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Job growth seems to be cooling
“First-time claims for unemployment benefits totaled 840,000 last week,” CNBC reports, “higher than expected in another sign that the spike in job growth over the summer has cooled heading into Election Day. Economists surveyed by Dow Jones had been expecting 825,000 new claims.”
Some essential context: “U.S. layoffs still high, but so is skepticism on jobless data,” via the Associated Press.
See also: “As job losses continue, doubts are rising about unemployment data,” from Axios.
What Trump’s personal COVID-19 drama might mean for the election
This just in (this morning) from Nate Silver’s FiveThirtyEight:
We’ve started to get polls on what the public thinks of Trump’s diagnosis, and so far Americans, including some Republicans, say Trump didn’t take enough precautions. There are also signs that the episode may be hurting Trump’s reelection chances. Now, not every pollster has shown an uptick for Biden since we learned about Trump’s diagnosis last Friday, but Biden still got some of his best polls this week. We’ll continue to monitor polls for evidence of how Trump’s diagnosis has affected both the election and Americans’ views of the coronavirus.
Keep reading here—and be sure to check out (via that same link) FiveThirtyEight’s state-by-state predictions, and the results of its national-level meta-analysis based on running simulations of the presidential election 40,000 times.
The upside of tough times
Ad Age Datacenter’s Bradley Johnson has authored “Downtime Opportunity,” a 56-page white paper that examines marketing, product and media innovation in the worst of times from the Great Depression to the great coronavirus pandemic. Conclusion: Economic downturns reset the table for marketers and media, creating new rules, opportunities and brands. The report is available as a free download for Ad Age Insider and Ad Age Datacenter subscribers (or for purchase by everyone else) at AdAge.com/downtime2020.
Apple Watch watch
If you watch TV, you’ve probably been noticing a lot of Apple Watch ads. We checked with iSpot.tv for some hard data, which the TV-ad tracking and analytics firm has shared exclusively with Datacenter Weekly. To wit:
• Apple Watch TV commercials went on hiatus starting mid-August, but came back in a big way starting Sept. 18.
• So far in 2020, Apple Watch commercials have racked up 1.3 billion TV ad impressions—and more than half (573.8 million) of that total came from Sept. 18 through Oct. 7. Per iSpot, 62% of Apple’s TV commercial outlay for the year so far (an estimated $25.6 million out of $41.1 million) was spent during that time frame.
• Apple has been betting big on sports fans wanting the latest Apple Watch. Some 58% of Apple Watch TV ad impressions from Sept. 18 through Oct. 7 have been delivered during sports programming (NFL, NBA, college football, MLB and NHL).
• Apple has been airing two different ads in heavy rotation (519 times from Sept. 18 through Oct. 7). The most-seen of the two, hyping the capabilities of the Series 6 Watch, is “It Already Does That.” The other ad currently in heavy rotation, “Ya lo hace,” is a Spanish-language version of the same ad.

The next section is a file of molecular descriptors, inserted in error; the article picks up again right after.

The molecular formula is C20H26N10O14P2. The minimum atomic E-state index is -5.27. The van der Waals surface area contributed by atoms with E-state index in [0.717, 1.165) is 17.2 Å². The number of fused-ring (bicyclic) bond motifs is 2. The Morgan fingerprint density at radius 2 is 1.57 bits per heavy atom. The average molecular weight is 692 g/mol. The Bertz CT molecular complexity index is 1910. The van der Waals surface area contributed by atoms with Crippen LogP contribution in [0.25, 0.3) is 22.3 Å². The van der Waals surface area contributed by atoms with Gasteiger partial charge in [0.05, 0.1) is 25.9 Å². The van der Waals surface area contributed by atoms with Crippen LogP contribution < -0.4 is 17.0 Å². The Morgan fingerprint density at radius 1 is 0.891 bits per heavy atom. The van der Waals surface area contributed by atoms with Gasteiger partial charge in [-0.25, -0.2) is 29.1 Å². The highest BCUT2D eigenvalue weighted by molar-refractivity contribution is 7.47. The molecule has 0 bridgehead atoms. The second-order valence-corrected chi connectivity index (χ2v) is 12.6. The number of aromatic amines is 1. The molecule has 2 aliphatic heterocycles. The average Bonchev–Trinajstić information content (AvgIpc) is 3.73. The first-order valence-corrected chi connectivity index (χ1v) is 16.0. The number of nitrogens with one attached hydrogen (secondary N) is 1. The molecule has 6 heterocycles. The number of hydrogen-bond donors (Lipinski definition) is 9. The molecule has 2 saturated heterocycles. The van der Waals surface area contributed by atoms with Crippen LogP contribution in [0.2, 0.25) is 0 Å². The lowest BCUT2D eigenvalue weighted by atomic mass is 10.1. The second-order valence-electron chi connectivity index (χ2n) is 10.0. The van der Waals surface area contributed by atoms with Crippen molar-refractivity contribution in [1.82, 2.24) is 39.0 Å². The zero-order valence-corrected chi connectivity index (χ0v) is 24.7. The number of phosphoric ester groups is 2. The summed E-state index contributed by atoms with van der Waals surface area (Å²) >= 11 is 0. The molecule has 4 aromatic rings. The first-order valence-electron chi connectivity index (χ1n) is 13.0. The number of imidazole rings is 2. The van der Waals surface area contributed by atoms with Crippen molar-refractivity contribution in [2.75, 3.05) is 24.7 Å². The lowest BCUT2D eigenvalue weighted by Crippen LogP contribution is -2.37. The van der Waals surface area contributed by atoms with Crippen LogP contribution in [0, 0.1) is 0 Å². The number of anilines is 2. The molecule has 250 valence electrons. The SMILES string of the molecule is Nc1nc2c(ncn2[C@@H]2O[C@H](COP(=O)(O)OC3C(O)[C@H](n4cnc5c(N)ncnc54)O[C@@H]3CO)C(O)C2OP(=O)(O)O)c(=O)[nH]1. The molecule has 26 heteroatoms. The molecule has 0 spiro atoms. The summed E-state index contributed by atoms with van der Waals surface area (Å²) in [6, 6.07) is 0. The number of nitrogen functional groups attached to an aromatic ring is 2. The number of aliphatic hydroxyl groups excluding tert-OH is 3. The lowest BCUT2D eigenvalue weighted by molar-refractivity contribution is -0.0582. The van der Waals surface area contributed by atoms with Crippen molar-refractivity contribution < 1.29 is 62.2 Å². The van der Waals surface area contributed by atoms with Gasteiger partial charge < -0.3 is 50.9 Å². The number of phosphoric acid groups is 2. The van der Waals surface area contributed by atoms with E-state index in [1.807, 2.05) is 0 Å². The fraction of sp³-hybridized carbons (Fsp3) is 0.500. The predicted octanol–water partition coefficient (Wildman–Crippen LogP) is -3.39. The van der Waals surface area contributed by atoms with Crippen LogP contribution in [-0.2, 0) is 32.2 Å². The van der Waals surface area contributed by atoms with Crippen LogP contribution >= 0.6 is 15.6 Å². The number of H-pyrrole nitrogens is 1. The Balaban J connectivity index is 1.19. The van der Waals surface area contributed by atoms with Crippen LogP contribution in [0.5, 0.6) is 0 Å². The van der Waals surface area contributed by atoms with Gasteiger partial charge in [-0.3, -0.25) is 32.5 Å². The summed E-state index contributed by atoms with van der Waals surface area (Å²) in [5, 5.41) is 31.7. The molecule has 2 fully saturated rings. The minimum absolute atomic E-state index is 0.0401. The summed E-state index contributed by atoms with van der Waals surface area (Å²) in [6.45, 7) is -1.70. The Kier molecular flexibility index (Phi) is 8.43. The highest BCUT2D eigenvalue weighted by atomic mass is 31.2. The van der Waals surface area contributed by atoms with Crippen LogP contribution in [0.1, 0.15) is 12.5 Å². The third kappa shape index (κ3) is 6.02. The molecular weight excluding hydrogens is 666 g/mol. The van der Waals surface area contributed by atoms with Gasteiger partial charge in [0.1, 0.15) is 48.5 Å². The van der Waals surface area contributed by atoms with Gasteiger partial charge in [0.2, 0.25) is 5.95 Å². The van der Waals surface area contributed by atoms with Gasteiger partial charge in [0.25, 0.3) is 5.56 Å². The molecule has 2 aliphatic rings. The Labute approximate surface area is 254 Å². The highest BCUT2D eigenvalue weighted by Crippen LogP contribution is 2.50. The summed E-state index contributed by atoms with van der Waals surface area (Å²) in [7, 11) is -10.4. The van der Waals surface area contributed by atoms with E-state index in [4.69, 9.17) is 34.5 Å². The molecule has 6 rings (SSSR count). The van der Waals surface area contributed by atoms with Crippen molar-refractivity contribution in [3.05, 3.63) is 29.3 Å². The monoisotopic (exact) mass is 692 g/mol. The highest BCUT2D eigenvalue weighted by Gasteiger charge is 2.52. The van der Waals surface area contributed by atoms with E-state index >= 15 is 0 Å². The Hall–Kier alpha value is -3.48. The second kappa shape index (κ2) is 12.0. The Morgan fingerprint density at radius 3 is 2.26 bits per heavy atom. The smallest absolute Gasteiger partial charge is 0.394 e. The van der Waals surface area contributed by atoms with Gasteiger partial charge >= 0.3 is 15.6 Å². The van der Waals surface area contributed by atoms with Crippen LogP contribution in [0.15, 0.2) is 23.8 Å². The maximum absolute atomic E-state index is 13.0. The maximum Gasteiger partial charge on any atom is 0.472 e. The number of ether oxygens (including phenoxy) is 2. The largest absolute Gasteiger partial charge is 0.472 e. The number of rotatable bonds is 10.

ICYMI, from the most recent Ad Age Campaign Scorecard: Pro-Biden PACs have been outspending pro-Trump PACs when it comes to booking TV ads from Oct. 6 through Election Day.
Democrat/pro-Biden PACs have $112.9 million of TV/radio ads cued up to run over that period, vs. $36.4 million by Republican/pro-Trump PACs. The top-spending pro-Biden PAC, Future Forward USA, has $70.5 million booked, while the top-spending pro-Trump PAC, America First Action, has $21.1 million.
Keep reading here.
Everything you need to know about the nation’s leading advertisers
“The top 200 U.S. advertisers increased ad and marketing services spending a robust 4.6 percent in 2019 to a record $175 billion, the capstone to a decade of advertising growth,” Datacenter’s Bradley Johnson reports in a post that serves up some topline stats from Ad Age’s 65th annual Leading National Advertisers report.
That, of course, was then and this is now—but the LNA sets the essential baseline for marketers and marketing activities pre-COVID-19. And it offers the big-picture view of the brands and marketer categories that entered the coronavirus recession with the most momentum.
It’s a must-read, basically. Ad Age Datacenter subscribers, of course, get access to the full LNA report.
• “Just 59 Americans own more wealth than half the country, data shows,” per the New York Post.
The newsletter is brought to you by Ad Age Datacenter, the industry’s most authoritative source of competitive intel and home to the Ad Age Leading National Advertisers, the Ad Age Agency Report: World’s Biggest Agency Companies and other exclusive data-driven reports. Access or subscribe to Ad Age Datacenter at AdAge.com/Datacenter.
Ad Age Datacenter is Kevin Brown, Bradley Johnson and Catherine Wolf.
This week’s newsletter was compiled and written by Simon Dumenco.